Pellizcas?

Como eso.” I did to him what he was doing to me.

He chuckled and pushed my hand away, but also looked a little hurt. No matter, I hadn’t gotten anywhere because the next time we were together he started doing it again. Had no woman ever told him about this problem before? No one would like this technique, I was sure. Didn’t they complain?

The truth is, I liked it so little that I was beginning to cool towards him. Yes, he was cute but the pinching delivered a message to me that nothing else had.

Really, we weren’t right for each other.

But to put it in Pokemon terms, the ability of looking must be stronger than the ability of pinching, because looking beat pinching in this Poke-battle. When Humberto called a few days later to say he wanted to come over and see me, I didn’t ignore it or pretend I didn’t understand, as I had in the past. I made a plan. He would come on a Saturday, when Jane would be with her dad in Pennsylvania. I’d drive over to where he lived and pick him up around noon — except for the bus, he had no other way to get here.

It took about ten minutes for him to give me the directions since he was saying Fayette but I was hearing Fie-jet, so didn’t recognize the name of one of the biggest streets in town.

The day of our date, I was nervous. Why was I doing this, if I didn’t really want to? I guess it seemed like my best chance or even my only chance to have sex, which I obviously had to do as a phase in my recovery. I put on black yoga pants and a stretchy, V-necked black shirt, and I drove across town to the barrio, where he was waiting for me, standing in the rain without an umbrella.

He was dressed up, sort of heartbreakingly, in an ironed shirt, pants of shiny, thin material and black lace-up shoes. Though I liked him better in the hoodie and ski cap, I appreciated the sense of occasion. When we got to my house, I offered him something to eat. He didn’t want food, but drank plenty of champagne.

With my laptop open on the coffee table and Google Translate running harder than a shredder at Goldman Sachs, I was able to learn many more things about Humberto than I had before. Such as, he had three kids at home in El Salvador whom he hadn’t seen for four years. And their mother — his wife? he was vague on this — had left him. (Actually, it looked to me like he had left her.)

The kids? Didn’t he miss his kids?

Oh, yes, he did.

This is a sexy conversation, isn’t it?

He was tossing the ball for Beau, which only showed how uncomfortable he was, since he usually treated the dog as some kind of large rodent. Despite the champagne, neither of us was the least bit bubbly as we trooped grimly upstairs to the bedroom.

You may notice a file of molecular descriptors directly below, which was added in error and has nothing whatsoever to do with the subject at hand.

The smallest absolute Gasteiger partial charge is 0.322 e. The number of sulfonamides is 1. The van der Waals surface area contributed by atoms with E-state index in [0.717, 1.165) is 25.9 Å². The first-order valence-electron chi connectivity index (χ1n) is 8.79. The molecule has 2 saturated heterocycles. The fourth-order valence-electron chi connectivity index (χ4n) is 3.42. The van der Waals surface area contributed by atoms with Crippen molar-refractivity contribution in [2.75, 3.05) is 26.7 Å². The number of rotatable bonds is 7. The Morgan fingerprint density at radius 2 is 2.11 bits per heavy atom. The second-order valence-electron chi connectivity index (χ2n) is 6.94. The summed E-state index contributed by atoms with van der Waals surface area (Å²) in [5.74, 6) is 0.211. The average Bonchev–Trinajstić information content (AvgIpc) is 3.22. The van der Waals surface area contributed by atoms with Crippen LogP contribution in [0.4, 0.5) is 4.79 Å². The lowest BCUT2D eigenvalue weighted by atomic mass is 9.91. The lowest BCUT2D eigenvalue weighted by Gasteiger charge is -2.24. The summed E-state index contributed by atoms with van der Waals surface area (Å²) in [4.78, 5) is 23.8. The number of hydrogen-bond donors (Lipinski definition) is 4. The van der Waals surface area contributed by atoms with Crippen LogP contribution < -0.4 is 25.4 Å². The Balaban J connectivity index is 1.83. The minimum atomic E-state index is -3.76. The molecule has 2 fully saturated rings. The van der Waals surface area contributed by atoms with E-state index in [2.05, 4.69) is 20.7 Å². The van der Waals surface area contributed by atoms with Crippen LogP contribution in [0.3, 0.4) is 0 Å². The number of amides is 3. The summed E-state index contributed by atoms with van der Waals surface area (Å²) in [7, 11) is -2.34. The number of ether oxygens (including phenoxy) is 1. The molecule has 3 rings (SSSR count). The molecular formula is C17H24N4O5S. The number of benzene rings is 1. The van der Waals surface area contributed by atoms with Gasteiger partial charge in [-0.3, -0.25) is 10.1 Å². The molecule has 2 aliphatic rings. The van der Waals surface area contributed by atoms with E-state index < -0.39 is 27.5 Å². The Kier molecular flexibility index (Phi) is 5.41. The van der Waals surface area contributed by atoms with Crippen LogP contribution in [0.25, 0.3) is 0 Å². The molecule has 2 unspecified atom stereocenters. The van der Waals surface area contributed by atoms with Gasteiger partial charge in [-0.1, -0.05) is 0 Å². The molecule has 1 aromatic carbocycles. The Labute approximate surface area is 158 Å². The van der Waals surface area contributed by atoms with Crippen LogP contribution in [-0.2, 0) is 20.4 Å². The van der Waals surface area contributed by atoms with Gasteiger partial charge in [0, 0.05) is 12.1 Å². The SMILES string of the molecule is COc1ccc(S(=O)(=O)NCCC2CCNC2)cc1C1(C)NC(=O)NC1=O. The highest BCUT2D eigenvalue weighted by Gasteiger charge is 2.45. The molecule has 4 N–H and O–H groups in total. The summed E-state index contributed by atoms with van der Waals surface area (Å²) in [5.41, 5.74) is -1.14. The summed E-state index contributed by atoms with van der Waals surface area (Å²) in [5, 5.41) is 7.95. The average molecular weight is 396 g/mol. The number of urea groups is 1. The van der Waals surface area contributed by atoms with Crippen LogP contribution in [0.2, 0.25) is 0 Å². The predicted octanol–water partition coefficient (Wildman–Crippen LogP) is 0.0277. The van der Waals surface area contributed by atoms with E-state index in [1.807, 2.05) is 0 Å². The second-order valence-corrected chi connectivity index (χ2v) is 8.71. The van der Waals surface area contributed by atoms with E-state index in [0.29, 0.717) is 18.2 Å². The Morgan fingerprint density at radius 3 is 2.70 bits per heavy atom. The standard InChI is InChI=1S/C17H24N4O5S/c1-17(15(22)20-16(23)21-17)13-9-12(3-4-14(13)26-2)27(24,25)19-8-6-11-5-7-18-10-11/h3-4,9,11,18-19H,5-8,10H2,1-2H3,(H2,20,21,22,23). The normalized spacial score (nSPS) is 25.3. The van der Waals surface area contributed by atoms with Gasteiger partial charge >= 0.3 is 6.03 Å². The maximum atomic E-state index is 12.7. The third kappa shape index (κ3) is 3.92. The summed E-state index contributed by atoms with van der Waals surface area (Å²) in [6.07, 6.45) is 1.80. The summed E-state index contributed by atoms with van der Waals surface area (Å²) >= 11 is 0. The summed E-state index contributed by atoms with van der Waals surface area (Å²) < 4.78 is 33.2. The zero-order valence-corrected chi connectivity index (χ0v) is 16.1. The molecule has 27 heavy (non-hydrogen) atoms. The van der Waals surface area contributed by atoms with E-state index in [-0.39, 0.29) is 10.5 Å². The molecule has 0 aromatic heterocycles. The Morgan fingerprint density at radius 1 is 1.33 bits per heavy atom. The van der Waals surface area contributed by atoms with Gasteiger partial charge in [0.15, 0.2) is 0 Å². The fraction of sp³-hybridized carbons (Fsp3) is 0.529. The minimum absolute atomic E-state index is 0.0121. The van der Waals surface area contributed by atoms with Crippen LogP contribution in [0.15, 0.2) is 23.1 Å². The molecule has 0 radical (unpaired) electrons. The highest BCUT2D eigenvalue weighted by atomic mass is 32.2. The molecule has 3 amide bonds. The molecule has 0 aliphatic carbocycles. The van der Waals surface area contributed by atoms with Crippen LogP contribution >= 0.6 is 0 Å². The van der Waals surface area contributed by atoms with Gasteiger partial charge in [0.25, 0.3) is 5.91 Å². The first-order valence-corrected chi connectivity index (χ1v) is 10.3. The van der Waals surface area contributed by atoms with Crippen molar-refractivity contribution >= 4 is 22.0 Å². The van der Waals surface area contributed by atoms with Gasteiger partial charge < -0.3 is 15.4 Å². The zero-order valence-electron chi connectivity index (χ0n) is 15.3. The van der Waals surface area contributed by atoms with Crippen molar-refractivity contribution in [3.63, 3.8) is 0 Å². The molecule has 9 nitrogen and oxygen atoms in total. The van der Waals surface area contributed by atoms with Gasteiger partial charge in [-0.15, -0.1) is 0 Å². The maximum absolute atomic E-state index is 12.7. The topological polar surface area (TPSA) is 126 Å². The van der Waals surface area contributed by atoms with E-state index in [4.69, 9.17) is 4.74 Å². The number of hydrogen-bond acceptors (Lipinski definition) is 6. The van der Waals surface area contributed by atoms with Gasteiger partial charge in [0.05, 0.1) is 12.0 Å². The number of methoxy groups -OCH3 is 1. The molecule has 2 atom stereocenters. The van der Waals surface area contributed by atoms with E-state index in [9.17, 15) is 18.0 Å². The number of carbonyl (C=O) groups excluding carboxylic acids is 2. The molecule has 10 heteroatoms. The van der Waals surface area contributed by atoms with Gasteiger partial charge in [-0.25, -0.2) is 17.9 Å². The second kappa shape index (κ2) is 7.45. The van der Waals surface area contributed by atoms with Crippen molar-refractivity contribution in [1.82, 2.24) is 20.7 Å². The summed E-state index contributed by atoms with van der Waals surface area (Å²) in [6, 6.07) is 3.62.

He took off his shoes and lay on top of the quilt.

I took my shirt off — somebody had to do something, right? — but when he started some half-hearted pinching through my black bra, I rolled away.

Then he said, “No tengo un condón. He olvidado.

He forgot his condoms? This seemed kind of hard to believe, so we confirmed the translation. Condón. Profilactico. Preservador. Perhaps I should try to tell him that my tubes were tied so we didn’t need the condón.

Su marido murió de SIDA, no?

Oh, okay. AIDS. Right. I could have attempted to explain that I didn’t have the HIV virus but really, I just wanted to put my shirt back on. Meanwhile, he looked about to cry. “What’s wrong?” I asked.

Estoy muy triste,” he told me. “Mi vida — es muy triste.

Porque? Que es la problema?

Es mi hermano,” he said, and the tears rolled. He told me that his brother was trying to come to the United States from Salvador and was stuck in Mexico. He needed money to pay the coyote or they would keep him there. It was very, very dangerous, like when Humberto himself came he almost died. So, maybe could I please give him some money? He looked at me with tortured hope, his dark eyes wet.

“How much money is it?” I wondered.

He told me.

At this point, my eyes also filled with tears and I leapt off the bed. I mean I felt bad about his brother and I knew I wasn’t Aphrodite but this was really pretty far to fall.

Before I took him home, we sat on my front porch with Google Translate and had as serious a conversation as we could manage. I tried to explain how I felt, and to reassure him that I knew how he must feel. I didn’t think he meant to hurt me, but he had, and I didn’t have three thousand dollars to spare.  Also, I told him, you should never ask a woman for money in her bedroom. It just isn’t done.

He may or may not have understood, he may or may not cared, but it was time for me to drive him back to Fie-jet, where I would give him two twenties toward the cause. Then, if I knew what was good for me, I would close Google Translate forever and sign up for Match.com, where I might not find love but I would at least find people in my age group who spoke English.

Our new columnist Marion Winik writes “Bohemian Rhapsody,” a column about life, love, and the pursuit of self-awareness. Check out her heartbreakingly honest and funny essays twice a month on Baltimore Fishbowl. Please note: Some identifying details have been changed in the essay above.